Josh and I decided to name our baby girl Ava, which means "little bird" or "like a bird", on the way home from the ultrasound where we found out her sex. While crossing the Twin Bridges leaving Waco we discussed all of the things she might become. World famous classical violinist? Award winning author? President? However, we never considered that she might actually become a little bird. I remember hearing a story about a mom who asked her son what he wanted to be when he grew up. He replied matter-of-factly, "I wanna' be an elephant." Ava's bird-transformation isn't quite so blatant, but existent nonetheless.
While in Fredericksburg last month I bought a gorgeous white bird feeder to hang on our front porch. We are host to a family of barnswallows, and have enjoyed watching two generations of babies hatch and fly from their nest. I thought it would be nice if they didn't have to fly to our neighbors house for viddles. Josh was at a particularly busy point in his Greek semester so the bird feeder sat on our counter for about a week before he had a chance to hang it. It was filled with seed, ready to feed our growing barnswallow family.
One morning, about three days after I'd filled the feeder, I noticed Ava crunching something in her teeth as she waited for me to make breakfast. Normally, I would have assumed that it was a stale multi-grain Cheerio she'd found in her highchair. But I'd just thoroughly cleaned it. I slyly watched her from the opposite side of the kitchen, hoping she'd lead me to her food source. I watched, in horror, as she reached her chubby little arm in Go-Go-Gadget fashion farther than I would have imagined possible. Her fingers expertly grasped a pinch of birdseed from the not so nearby bird feeder. Before I could do anything about it, the seeds were chewed and on their way to her hungry tummy.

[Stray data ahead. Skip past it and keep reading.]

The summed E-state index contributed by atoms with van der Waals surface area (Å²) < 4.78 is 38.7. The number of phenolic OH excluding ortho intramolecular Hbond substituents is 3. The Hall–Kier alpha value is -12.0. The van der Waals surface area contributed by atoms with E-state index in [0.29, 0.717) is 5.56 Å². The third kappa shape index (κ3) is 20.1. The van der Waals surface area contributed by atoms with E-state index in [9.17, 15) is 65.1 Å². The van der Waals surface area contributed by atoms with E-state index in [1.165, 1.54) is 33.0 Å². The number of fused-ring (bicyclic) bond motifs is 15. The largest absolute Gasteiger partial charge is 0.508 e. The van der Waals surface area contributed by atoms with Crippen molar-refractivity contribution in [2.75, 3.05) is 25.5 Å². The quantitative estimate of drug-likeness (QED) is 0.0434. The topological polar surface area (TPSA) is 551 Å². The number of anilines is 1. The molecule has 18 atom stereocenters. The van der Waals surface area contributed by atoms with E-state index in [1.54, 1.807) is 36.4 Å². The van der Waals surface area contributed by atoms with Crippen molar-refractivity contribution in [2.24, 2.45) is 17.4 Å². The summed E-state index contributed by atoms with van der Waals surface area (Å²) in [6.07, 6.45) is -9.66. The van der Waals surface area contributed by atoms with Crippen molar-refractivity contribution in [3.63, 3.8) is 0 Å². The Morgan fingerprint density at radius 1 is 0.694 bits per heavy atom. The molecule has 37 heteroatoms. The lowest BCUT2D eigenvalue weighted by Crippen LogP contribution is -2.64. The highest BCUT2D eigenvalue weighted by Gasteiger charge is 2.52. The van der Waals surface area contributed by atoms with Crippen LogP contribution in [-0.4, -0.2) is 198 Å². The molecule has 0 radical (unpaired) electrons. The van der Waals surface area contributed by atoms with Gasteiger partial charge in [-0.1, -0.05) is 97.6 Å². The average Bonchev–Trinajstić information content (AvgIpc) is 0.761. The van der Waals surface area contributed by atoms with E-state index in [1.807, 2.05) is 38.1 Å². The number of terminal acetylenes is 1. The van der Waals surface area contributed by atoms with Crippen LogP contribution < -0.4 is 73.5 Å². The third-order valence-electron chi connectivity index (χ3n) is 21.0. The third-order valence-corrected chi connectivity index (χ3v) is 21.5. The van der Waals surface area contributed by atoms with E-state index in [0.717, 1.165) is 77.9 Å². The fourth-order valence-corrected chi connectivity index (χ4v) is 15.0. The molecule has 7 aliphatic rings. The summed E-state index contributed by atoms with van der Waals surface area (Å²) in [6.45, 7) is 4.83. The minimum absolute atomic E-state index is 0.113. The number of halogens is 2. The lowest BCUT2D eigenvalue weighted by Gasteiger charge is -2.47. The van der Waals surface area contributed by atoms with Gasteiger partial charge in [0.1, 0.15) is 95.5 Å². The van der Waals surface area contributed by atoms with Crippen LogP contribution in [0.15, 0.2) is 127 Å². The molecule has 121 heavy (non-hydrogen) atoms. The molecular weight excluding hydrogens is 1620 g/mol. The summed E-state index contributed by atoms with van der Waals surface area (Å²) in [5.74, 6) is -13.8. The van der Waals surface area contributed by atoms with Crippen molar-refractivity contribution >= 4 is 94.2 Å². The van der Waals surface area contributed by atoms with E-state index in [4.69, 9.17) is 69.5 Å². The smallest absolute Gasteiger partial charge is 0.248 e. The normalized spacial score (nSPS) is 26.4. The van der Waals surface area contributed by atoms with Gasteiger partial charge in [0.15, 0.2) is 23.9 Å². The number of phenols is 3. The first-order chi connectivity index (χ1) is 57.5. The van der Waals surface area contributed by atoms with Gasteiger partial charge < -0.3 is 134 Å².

The ease with which she enjoyed her birdly breakfast could only mean one thing. She'd been mucnhing bird seed for at least three days! We've hung the feeder outside now, and it dangles just outside our dining room window. Perhaps it's my imagination, but sometimes I think the look in her eye as she watches the barnswallows enjoying the bird feeder is one of envy. Occasionally she'll find a seed that fell from the feeder while it was in the house. Anyone who's spent five minutes with a toddler can predict what she does with the seeds. She hasn't sprouted feathers yet. I guess the birdseed didn't do any harm, just gave a little blue-eyed girl a taste of her true namesake.